(WARNING: this article contains spoilers for Bladerunner. If you haven’t seen it then oh my god what the hell are you doing reading a blog? Go and watch Bladerunner!)
Patrick Rothfuss wrote a very interesting review of Rama II (and subsequent blog post) in which he discussed “the danger of sequels”. In short, he felt that Rama II, though itself not a bad book, was so different stylistically and thematically from the first that he did not enjoy it. Worse, in the introduction it mentioned that Clarke had always intended Rendezvous with Rama to be a standalone novel. This retroactively ruined the first book for Pat. That, in a nutshell was his problem with sequels.
In his own words
It turns out Clarke wrote Rendezvous with Rama as a stand-alone novel
I’d assumed he was teasing us with a mystery. I’d assumed he had answers he was going to give us eventually.
But he didn’t. And that is a betrayal of trust.
He believes that Rendezvous with Rama is now a lesser story for knowing that fact; that there was never going to be an explanation for where Rama came from or what it’s purpose was; that it was an unfinished story – a cheat; that we deserve more respect as readers, deserve to know more.
I agree that there is, most definitely, a “Danger Of Sequels”, but I believe in fact that it is part of a greater, Grand Unified Danger – The Danger Of Answers
Mystery is the essence of story telling. The writer creates questions. The anticipation that we will learn the answer to these questions on the next page, or in the next chapter, or the next book, is the very thing that drives us to keep reading / watching / playing through a story. Neil Gaiman, when asked how he would decorate a Library wall, suggested the simple question “and then what happened?”. This feeling, this desire to know the outcome is the key to a good story. If there is no alluring mystery, no drive to know what happens next, then the story has failed.
But questions need answers, right? A story must have a beginning, a middle and an end. We must learn what happens to our protagonist. Does he get the girl? Does he destroy the death star? Does she win her big dancing competition? We need to know these things or we’ll leave the cinema / throw the book across the room in anger.
However – big caveat coming – not ALL questions are supposed to have answers. There is such a thing as a beautiful mystery – a mystery in which the question is better left unanswered. Why? Because sometimes, we should be left wondering. There is a real power in mystery. If Philip Marlowe doesn’t unravel the mystery by the end of the book it would be a lame Chandler novel. But likewise, if we know how long Rachel and Deckard have together, and what happens to them, it ruins the end of Blade Runner.
Just because we want to know what happens, does not mean we should.
It’s recently been announced that there is going to be a sequel to Blade Runner, and Harrison Ford is in it, and no good can come of it because it will retroactively ruin the original. We will learn what happened to Rachel and Deckard, and it will destroy the mystery. (unless he plays another character. Actually EVEN if he plays another character, because that probably makes Deckard a replicant, and we don’t want to know, lalalala I’m not listening)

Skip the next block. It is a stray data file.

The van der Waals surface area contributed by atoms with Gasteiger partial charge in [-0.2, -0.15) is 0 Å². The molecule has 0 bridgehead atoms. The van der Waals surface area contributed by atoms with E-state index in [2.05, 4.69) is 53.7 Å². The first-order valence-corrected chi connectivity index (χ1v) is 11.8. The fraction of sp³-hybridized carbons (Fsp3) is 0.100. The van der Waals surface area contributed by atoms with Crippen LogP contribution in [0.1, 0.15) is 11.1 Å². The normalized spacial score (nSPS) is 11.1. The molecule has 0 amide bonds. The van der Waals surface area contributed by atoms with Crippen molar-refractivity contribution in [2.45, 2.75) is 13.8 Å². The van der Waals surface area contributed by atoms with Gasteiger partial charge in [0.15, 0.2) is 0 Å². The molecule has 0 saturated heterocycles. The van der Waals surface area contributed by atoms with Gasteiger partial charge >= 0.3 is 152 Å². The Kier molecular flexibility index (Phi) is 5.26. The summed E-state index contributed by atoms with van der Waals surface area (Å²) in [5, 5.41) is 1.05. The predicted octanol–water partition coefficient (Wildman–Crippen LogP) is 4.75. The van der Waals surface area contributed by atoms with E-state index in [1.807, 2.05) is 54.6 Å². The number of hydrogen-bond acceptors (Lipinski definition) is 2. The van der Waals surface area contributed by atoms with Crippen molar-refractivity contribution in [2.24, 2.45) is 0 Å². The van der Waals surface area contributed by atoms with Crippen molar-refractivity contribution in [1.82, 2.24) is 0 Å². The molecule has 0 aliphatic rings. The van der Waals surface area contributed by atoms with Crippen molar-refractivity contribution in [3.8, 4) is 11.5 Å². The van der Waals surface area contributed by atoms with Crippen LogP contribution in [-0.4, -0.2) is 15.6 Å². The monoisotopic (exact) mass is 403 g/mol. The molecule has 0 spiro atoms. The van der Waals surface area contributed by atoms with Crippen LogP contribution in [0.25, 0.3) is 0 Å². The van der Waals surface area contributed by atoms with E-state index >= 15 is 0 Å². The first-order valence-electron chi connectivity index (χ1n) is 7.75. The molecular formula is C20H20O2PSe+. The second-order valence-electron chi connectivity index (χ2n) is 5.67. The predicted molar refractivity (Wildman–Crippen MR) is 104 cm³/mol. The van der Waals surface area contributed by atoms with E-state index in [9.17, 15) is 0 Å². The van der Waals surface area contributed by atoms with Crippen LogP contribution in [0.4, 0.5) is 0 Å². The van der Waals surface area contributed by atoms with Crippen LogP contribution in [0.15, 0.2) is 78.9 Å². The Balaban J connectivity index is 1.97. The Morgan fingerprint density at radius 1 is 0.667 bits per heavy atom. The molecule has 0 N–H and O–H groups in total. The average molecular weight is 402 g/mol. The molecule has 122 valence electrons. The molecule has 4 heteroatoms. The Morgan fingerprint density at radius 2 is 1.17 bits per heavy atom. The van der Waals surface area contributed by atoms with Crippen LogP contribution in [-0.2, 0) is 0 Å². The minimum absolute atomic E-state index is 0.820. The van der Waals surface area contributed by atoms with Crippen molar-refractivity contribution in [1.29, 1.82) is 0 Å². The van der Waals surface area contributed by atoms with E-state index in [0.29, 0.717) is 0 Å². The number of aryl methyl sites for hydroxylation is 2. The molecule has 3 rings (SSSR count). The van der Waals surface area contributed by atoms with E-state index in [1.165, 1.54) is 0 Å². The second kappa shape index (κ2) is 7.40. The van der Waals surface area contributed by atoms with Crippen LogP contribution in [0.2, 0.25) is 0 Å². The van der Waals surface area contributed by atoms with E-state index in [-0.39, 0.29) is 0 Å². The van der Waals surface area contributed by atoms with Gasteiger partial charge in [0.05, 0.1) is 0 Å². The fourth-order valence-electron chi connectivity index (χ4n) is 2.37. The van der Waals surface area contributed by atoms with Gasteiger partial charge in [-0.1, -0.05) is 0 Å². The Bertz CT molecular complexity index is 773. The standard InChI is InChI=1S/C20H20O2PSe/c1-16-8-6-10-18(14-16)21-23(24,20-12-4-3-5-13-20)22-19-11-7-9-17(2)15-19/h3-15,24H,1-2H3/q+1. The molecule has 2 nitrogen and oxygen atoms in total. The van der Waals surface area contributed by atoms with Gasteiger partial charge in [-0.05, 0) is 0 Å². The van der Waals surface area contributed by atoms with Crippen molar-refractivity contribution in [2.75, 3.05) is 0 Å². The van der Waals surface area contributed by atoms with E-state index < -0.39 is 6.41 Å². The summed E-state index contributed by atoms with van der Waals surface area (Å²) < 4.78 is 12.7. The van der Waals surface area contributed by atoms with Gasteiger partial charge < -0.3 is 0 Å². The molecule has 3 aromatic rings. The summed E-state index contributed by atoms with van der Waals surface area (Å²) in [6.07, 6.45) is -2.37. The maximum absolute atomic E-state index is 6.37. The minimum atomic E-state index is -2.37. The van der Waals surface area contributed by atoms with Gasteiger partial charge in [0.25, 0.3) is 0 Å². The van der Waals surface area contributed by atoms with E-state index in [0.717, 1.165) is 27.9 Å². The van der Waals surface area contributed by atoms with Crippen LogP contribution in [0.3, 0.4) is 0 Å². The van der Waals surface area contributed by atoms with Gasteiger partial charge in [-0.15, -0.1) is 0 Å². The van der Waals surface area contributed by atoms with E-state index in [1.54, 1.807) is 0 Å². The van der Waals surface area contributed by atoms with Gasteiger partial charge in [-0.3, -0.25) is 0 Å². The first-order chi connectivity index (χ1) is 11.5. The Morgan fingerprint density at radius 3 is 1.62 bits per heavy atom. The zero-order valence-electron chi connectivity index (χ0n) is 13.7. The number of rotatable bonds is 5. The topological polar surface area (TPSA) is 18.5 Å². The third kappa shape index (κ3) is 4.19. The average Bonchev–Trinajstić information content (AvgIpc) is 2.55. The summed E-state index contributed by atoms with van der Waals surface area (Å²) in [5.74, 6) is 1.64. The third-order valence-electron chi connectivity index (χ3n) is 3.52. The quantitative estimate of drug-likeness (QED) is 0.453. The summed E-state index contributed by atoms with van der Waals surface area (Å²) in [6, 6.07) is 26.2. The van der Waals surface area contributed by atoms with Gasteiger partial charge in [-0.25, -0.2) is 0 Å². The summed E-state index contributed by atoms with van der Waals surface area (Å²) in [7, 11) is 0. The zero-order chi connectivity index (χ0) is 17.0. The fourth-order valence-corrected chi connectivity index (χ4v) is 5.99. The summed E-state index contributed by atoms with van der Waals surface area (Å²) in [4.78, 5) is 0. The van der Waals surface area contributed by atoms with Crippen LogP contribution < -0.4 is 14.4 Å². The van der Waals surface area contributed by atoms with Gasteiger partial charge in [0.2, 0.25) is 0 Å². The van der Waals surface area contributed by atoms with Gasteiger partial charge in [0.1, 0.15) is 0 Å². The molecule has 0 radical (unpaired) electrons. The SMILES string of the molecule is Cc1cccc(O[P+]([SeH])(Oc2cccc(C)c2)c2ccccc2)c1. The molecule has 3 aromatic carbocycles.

Lost was a prime example of the answers failing to live up to the mystery. Season 1 and 2 were full of beautiful mysteries. Each episode brought up more questions. Who are the others? What’s the Dharma initiative? What do the numbers mean? Most of these questions should never have been answered, because no answer could be good enough. That final season tried to answer every question laid out in the previous five seasons, and it was a big fat disappointment.
Star Wars is another good example (and is perhaps the most famous example of the Danger of Sequels, if we accept that a Prequel is a type of sequel) There are mysteries in A New Hope, in the original trilogy – there are things left unspoken and stories left untold. George Lucas (unwittingly perhaps) created a beautiful mystery with Obi-Wan – with Leia’s line about serving her father in the clone wars. It hinted at this huge, epic history – this larger-than-life, bigger-than-the-galaxy story which pre-empted an old man going on one last adventure. But it should never have been told. Because even if the whole thing hadn’t been a jumped-up firework display of a toy-advert – even if the prequel trilogy were the three greatest movies ever made – they retroactively stepped on the mystery created in A New Hope. They broke it. Nothing in Menace / Attack / Revenge could ever live up to our collective imaginations.
We are not meant to know all that Obi-Wan has been through. Just like we are not meant to know what is in the briefcase in Pulp Fiction, or what Bill Murray whispers to Scarlett Johanssen. (Sorry my examples are all movies, I can’t think of any literary examples just now).
Pat called what Arthur C Clarke did “A betrayal of trust”.
Clarke meant for Rama to be a standalone novel. And as a standalone work, perhaps it lacks punch, but there are questions it poses which are better left unanswered. The beautiful weirdness of Rama itself is a mystery, and the answers will never live up to that mystery.
The real betrayal of trust is not that Clarke was never going to give us the answers. The betrayal of trust is that he did – that he created a beautiful mystery in Rendezvous with Rama and then later allowed some other author to fill in the gaps that were left for our imagination.
He should have known better.
And Ridley Scott should know better too.